I suspect what Manfred is interested in here is some means to change this from a judgment call to a clear-cut rule. It was that impulse that led to the implementation of clocks for pitchers and batters and innings breaks rather than giving umpires the discretion to enforce existing pace-of-play rules. It was that impulse which led to a tripartite (or is it quadpartite?) means of determining whether a catcher impermissibly blocks the plate or a runner barrels him over rather than simply enforce existing base-blocking rules.

    But taking rules out of the subjective realm and into the objective is difficult or downright impossible in many cases, both in law and in baseball. It’s almost totally impossible when intent is an element of the thing, as it is here. It’s likewise the case that, were there a clear and easy bright line to be established in service of a judgment-free rule on this matter, someone may have stumbled upon it once in the past, oh, 150 years. And maybe even tried to implement it. They haven’t, of course. Probably because there was no need, what with Rule 6.05(m) sitting up there all nice and tidy and an army of judgment-armed umpires standing ready to enforce it should they be asked to.

    Unfortunately, Major League Baseball has decided that eschewing set rules in favor of new ones is better. Rules about the time batters and pitchers should take. Rules about blocking bases. Rules about how long someone should be suspended for a first time drug offense. Late Selig and Manfred-era Major League Baseball has decided, it seems, that anything 150 years of baseball can do, it can do better. Or at least newer and without the input of people in the judgment-passing business like umpires and arbitrators and the like.

    Why can’t baseball send a memo to the umpires and the players over the winter saying the following:

    Listen up:

    That rule about running into fielders that you all have already agreed to abide by in your respective Collective Bargaining Agreements? We’re serious about it now and WILL be enforcing it. If you break it, players, you’re going to be in trouble. If you refuse to enforce it, umpires, you’re going to be in trouble. Understood? Good.


    Bobby M.

    If players complain, they complain. They don’t have a say about established rules. If, on the other hand, your process of making new rules is easier than your process of simply enforcing rules you already have, your system is messed up and we should be having a whole other conversation.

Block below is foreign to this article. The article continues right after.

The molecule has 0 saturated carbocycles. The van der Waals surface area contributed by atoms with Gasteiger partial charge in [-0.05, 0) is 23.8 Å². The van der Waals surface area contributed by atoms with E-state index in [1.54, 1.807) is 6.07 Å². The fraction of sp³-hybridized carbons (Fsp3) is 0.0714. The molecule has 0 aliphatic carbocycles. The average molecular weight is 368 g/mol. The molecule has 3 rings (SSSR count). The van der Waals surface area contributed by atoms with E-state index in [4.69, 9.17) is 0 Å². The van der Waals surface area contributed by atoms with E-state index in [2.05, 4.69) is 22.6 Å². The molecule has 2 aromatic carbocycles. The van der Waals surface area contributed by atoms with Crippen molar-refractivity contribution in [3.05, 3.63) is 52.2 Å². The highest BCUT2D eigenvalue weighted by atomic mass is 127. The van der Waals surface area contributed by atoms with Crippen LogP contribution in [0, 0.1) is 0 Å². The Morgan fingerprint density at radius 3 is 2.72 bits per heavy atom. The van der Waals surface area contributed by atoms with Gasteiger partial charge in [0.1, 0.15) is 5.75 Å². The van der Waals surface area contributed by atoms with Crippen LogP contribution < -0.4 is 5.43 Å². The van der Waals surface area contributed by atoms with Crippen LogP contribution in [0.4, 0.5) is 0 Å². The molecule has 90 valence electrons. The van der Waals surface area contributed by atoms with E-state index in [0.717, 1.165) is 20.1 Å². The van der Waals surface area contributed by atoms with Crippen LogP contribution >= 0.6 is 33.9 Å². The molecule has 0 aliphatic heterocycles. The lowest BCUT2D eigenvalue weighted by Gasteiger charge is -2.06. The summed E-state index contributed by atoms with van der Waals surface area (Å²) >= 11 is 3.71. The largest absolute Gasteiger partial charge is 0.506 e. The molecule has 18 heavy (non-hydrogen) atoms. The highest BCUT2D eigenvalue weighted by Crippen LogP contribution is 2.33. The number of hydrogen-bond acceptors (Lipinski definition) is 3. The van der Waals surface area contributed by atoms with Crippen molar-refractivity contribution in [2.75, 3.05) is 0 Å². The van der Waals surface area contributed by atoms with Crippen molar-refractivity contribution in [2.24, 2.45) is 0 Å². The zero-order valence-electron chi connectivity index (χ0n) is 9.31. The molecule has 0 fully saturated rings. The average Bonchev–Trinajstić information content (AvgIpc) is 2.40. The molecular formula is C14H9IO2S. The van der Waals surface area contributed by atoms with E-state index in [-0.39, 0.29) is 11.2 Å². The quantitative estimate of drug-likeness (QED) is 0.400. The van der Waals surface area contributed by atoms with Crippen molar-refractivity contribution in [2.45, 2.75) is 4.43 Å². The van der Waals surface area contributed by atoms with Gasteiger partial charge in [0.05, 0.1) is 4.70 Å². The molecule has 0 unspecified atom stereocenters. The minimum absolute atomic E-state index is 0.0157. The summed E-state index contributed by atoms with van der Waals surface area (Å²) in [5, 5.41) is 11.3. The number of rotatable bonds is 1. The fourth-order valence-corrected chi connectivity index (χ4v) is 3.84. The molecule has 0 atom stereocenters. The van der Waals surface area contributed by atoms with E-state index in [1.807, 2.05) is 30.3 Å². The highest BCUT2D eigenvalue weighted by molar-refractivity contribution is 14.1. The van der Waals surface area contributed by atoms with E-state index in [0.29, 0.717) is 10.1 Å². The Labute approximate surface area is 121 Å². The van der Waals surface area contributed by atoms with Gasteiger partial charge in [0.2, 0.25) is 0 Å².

Anti-Chase Utley signs at Citi Field were brutal and hilarious

    Chase Utley sign

    Obviously Chase Utley was not the most popular figure in Citi Field last night. The fans booed him like crazy and chanted for him to make an appearance after the game got underway.

    They made signs too. Lots and lots of signs. The one at the top of this article is the only one the Associated Press saw fit to grab a photo of, it seems. But there were more and, unlike that one, they were less than tame.

    My favorite one was this one, held by a girl about my daughter’s age. It’s direct. It’s totally unequivocal. It gets the point across:

    There’s no arguing with that. Utley could show up with a team of lawyers and after five minutes in front of this girl he’d be forced to admit, both orally and in writing, that, yes, he Buttley.

    The New York Post categorizes many more of them here. Including one that didn’t make it into the park which said “Chase Utley [hearts] ISIS.” It was confiscated by Citi Field personnel. Why?

    The sign, which actually used a “heart” drawing for loves, was confiscated by Citi Field security after she got inside Monday night. Culpepper was annoyed but gave a frank explanation.

    “My guess is Isis doesn’t want to be associated with Chase Utley,” she said, calling him, “my least favorite player ever.”

    Somebody call the burn unit.

    NLDS, Game 4: Dodgers vs. Mets lineups

    Clayton Kershaw

    Here are the Dodgers and Mets lineups for Game 4 of the NLDS in New York:

    CF Kike Hernandez
    2B Howie Kendrick
    1B Adrian Gonzalez
    3B Justin Turner
    SS Corey Seager
    RF Yasiel Puig
    C A.J. Ellis
    LF Justin Ruggiano
    SP Clayton Kershaw

    With a left-hander on the mound for New York the Dodgers are stacking the lineup with right-handed bats, using an outfield of Yasiel Puig, Justin Ruggiano, and Kike Hernandez rather than Andre Ethier, Carl Crawford, and Joc Pederson. Adrian Gonzalez and Corey Seager are the only lefty bats in the lineup. A.J. Ellis gets the start over Yasmani Grandal by virtue of being the personal catcher for Clayton Kershaw, who’s pitching on short rest.

    RF Curtis Granderson
    3B David Wright
    2B Daniel Murphy
    LF Yoenis Cespedes
    C Travis d'Arnaud
    1B Lucas Duda
    SS Wilmer Flores
    CF Juan Lagares
    SP Steven Matz

    Obviously facing Clayton Kershaw is much different than facing Brett Anderson, but they’re both lefties and manager Terry Collins is using the same lineup as Game 3 with one slight change: Travis d’Arnaud and Lucas Duda flipped in the batting order.